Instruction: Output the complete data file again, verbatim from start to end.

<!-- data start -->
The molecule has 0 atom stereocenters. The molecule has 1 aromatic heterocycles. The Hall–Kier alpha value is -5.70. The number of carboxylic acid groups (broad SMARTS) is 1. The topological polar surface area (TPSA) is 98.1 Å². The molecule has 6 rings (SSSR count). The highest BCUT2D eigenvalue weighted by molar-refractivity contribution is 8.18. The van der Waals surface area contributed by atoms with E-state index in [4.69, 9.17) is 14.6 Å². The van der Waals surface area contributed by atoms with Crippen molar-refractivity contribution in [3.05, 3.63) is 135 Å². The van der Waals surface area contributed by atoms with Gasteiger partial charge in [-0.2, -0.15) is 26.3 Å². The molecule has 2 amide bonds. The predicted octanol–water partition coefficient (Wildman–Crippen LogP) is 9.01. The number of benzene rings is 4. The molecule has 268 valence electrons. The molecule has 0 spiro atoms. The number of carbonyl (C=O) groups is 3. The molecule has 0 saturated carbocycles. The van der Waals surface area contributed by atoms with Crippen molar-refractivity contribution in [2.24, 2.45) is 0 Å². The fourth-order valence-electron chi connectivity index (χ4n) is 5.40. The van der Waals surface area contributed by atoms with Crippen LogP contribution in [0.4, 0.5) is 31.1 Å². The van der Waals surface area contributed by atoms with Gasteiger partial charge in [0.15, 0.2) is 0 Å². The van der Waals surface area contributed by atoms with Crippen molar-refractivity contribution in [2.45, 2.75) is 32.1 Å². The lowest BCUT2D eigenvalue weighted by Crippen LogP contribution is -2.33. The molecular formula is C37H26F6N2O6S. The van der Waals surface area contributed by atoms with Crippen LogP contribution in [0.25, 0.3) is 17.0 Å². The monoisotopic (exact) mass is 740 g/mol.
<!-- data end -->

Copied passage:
The molecule has 0 atom stereocenters. The molecule has 1 aromatic heterocycles. The Hall–Kier alpha value is -5.70. The number of carboxylic acid groups (broad SMARTS) is 1. The topological polar surface area (TPSA) is 98.1 Å². The molecule has 6 rings (SSSR count). The highest BCUT2D eigenvalue weighted by molar-refractivity contribution is 8.18. The van der Waals surface area contributed by atoms with E-state index in [4.69, 9.17) is 14.6 Å². The van der Waals surface area contributed by atoms with Crippen molar-refractivity contribution in [3.05, 3.63) is 135 Å². The van der Waals surface area contributed by atoms with Gasteiger partial charge in [-0.2, -0.15) is 26.3 Å². The molecule has 2 amide bonds. The predicted octanol–water partition coefficient (Wildman–Crippen LogP) is 9.01. The number of benzene rings is 4. The molecule has 268 valence electrons. The molecule has 0 spiro atoms. The number of carbonyl (C=O) groups is 3. The molecule has 0 saturated carbocycles. The van der Waals surface area contributed by atoms with Crippen molar-refractivity contribution in [2.24, 2.45) is 0 Å². The fourth-order valence-electron chi connectivity index (χ4n) is 5.40. The van der Waals surface area contributed by atoms with Crippen LogP contribution in [0.4, 0.5) is 31.1 Å². The van der Waals surface area contributed by atoms with Gasteiger partial charge in [0.15, 0.2) is 0 Å². The van der Waals surface area contributed by atoms with Crippen molar-refractivity contribution in [2.45, 2.75) is 32.1 Å². The lowest BCUT2D eigenvalue weighted by Crippen LogP contribution is -2.33. The molecular formula is C37H26F6N2O6S. The van der Waals surface area contributed by atoms with Crippen LogP contribution in [0.25, 0.3) is 17.0 Å². The monoisotopic (exact) mass is 740 g/mol.